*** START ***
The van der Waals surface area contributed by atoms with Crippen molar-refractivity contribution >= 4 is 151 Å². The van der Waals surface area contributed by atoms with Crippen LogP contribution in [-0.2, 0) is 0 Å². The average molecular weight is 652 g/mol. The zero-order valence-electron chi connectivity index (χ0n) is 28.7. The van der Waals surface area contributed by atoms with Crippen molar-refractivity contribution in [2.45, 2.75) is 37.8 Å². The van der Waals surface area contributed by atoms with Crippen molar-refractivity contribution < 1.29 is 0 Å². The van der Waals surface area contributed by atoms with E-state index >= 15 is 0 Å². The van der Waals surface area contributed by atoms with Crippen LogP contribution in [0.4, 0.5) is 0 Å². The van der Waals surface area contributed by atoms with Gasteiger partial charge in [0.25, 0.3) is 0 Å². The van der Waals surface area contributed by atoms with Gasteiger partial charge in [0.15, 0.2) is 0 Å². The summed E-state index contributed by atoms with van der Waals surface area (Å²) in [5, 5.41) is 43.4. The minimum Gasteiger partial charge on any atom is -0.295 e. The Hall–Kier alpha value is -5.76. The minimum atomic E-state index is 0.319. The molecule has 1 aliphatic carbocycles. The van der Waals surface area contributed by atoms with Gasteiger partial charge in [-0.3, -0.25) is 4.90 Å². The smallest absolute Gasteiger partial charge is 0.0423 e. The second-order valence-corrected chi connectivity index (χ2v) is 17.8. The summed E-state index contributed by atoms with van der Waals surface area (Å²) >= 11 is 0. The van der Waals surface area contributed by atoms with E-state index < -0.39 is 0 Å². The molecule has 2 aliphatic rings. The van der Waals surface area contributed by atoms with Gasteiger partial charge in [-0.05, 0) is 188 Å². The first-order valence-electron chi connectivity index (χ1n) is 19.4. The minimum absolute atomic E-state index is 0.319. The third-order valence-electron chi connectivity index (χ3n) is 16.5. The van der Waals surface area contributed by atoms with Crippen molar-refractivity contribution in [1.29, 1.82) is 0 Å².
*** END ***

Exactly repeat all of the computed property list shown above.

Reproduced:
The van der Waals surface area contributed by atoms with Crippen molar-refractivity contribution >= 4 is 151 Å². The van der Waals surface area contributed by atoms with Crippen LogP contribution in [-0.2, 0) is 0 Å². The average molecular weight is 652 g/mol. The zero-order valence-electron chi connectivity index (χ0n) is 28.7. The van der Waals surface area contributed by atoms with Crippen molar-refractivity contribution in [2.45, 2.75) is 37.8 Å². The van der Waals surface area contributed by atoms with Crippen molar-refractivity contribution < 1.29 is 0 Å². The van der Waals surface area contributed by atoms with E-state index >= 15 is 0 Å². The van der Waals surface area contributed by atoms with Crippen LogP contribution in [0.4, 0.5) is 0 Å². The van der Waals surface area contributed by atoms with Gasteiger partial charge in [0.25, 0.3) is 0 Å². The van der Waals surface area contributed by atoms with Gasteiger partial charge in [0.15, 0.2) is 0 Å². The summed E-state index contributed by atoms with van der Waals surface area (Å²) in [5, 5.41) is 43.4. The minimum Gasteiger partial charge on any atom is -0.295 e. The Hall–Kier alpha value is -5.76. The minimum atomic E-state index is 0.319. The molecule has 1 aliphatic carbocycles. The van der Waals surface area contributed by atoms with Gasteiger partial charge in [-0.3, -0.25) is 4.90 Å². The smallest absolute Gasteiger partial charge is 0.0423 e. The second-order valence-corrected chi connectivity index (χ2v) is 17.8. The summed E-state index contributed by atoms with van der Waals surface area (Å²) >= 11 is 0. The van der Waals surface area contributed by atoms with E-state index < -0.39 is 0 Å². The molecule has 2 aliphatic rings. The van der Waals surface area contributed by atoms with Gasteiger partial charge in [-0.05, 0) is 188 Å². The first-order valence-electron chi connectivity index (χ1n) is 19.4. The minimum absolute atomic E-state index is 0.319. The third-order valence-electron chi connectivity index (χ3n) is 16.5. The van der Waals surface area contributed by atoms with Crippen molar-refractivity contribution in [1.29, 1.82) is 0 Å².